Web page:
For many people in Kentucky, prenuptial agreements seem like a matter for celebrities or ultra-wealthy entrepreneurs. They may not seem relevant to people of average income and wealth, especially when they are just starting out in life. Indeed, many people think of young marriages as those that are least likely to need prenuptial agreements given that neither party has had significant time to accrue serious assets, launch businesses or have existing children from prior relationships. However, some experts advise that students who marry while completing college, university or graduate school may benefit from considering a prenup.
Prenuptial agreements allow people to decide how their assets will be handled in case of divorce or dissolution later down the line. They can also come into play in the case of the death of one partner. While many people think of a prenup as something used to protect a wealthier partner from a less-wealthy spouse's claims, a well-drafted prenup should provide protections for both parties. For example, protections for a partner who stays home to care for the children can be written into the prenup in advance. In addition, the prenup can include time limitations on various provisions that may change as the marriage lasts.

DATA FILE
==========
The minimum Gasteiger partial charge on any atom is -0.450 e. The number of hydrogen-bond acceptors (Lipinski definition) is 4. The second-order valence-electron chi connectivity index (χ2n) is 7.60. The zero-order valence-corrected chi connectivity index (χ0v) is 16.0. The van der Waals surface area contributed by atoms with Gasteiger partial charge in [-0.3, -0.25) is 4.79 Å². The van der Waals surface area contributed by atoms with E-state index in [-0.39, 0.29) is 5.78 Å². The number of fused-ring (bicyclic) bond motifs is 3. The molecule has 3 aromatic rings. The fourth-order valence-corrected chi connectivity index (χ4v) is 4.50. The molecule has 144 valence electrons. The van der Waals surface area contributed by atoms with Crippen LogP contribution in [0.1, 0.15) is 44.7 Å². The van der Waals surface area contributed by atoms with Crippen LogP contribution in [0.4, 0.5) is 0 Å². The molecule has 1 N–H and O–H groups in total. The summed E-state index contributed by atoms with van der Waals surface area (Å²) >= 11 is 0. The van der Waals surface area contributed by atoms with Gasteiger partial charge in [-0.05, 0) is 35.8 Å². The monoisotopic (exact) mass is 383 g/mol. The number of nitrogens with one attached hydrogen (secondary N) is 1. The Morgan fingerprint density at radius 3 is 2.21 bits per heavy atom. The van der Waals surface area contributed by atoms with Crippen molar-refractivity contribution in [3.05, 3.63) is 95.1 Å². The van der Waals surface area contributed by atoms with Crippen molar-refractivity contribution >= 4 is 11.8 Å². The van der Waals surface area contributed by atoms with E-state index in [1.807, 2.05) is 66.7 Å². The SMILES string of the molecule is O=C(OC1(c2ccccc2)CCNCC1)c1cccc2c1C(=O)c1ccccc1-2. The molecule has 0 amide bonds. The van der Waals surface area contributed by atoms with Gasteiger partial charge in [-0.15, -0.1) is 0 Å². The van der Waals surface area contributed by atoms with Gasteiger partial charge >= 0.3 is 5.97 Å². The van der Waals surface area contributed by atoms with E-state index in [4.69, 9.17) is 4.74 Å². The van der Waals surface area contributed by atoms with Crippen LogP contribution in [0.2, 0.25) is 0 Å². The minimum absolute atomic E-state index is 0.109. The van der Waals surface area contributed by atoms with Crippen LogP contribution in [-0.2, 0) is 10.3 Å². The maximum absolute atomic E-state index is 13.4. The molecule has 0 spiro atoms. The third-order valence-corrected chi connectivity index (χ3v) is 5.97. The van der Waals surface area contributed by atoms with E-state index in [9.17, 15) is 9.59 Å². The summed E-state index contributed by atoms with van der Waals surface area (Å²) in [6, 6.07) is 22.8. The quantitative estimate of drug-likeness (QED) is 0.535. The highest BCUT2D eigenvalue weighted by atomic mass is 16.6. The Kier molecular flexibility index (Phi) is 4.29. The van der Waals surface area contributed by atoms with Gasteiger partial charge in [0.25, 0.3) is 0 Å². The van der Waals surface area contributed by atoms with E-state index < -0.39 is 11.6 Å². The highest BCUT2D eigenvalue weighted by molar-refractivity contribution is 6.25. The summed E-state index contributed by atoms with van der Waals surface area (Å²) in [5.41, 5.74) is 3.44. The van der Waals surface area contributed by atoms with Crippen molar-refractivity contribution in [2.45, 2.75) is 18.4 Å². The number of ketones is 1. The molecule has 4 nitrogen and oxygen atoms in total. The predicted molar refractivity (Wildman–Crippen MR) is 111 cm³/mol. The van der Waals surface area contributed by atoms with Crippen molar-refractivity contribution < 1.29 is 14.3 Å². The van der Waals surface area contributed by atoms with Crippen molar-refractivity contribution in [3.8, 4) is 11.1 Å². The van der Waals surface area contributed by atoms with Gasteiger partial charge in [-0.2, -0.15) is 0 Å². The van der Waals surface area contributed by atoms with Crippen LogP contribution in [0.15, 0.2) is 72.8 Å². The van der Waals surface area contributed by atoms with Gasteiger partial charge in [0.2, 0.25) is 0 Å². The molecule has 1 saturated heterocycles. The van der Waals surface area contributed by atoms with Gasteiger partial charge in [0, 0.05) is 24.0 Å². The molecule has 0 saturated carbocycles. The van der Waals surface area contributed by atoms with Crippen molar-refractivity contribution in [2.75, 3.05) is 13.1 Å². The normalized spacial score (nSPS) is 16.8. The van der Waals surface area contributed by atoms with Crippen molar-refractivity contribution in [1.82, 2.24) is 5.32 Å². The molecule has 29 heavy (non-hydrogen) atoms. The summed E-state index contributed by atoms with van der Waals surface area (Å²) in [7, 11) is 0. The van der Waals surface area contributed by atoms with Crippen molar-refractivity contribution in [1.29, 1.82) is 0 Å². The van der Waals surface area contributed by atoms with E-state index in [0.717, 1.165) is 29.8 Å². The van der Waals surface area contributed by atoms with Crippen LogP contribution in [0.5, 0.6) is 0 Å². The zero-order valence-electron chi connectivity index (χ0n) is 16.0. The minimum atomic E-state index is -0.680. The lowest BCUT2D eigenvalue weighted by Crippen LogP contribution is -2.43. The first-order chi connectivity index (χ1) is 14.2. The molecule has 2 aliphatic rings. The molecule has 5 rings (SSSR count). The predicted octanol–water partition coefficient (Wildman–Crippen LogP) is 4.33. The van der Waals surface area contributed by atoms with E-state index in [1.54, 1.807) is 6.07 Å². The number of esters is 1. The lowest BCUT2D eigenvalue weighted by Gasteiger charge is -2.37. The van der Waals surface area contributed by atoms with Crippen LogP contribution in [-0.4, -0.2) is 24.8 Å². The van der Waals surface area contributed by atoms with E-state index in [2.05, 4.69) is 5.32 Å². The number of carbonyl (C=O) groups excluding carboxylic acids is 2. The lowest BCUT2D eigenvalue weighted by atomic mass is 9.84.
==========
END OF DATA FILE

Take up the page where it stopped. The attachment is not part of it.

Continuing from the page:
While students have fewer assets to divide, negotiations over a prenuptial agreement may be less emotionally fraught. Instead, both parties may be able to consider what kind of distribution they would consider to be fair in case of a future split.
In order for a prenup to be later upheld in court in case of a divorce, it is important for it to be fair. This means that both spouses should be represented by a family law attorney of their own throughout the process. This can help ensure that the agreement that ensues contains terms that protect both spouses in the future.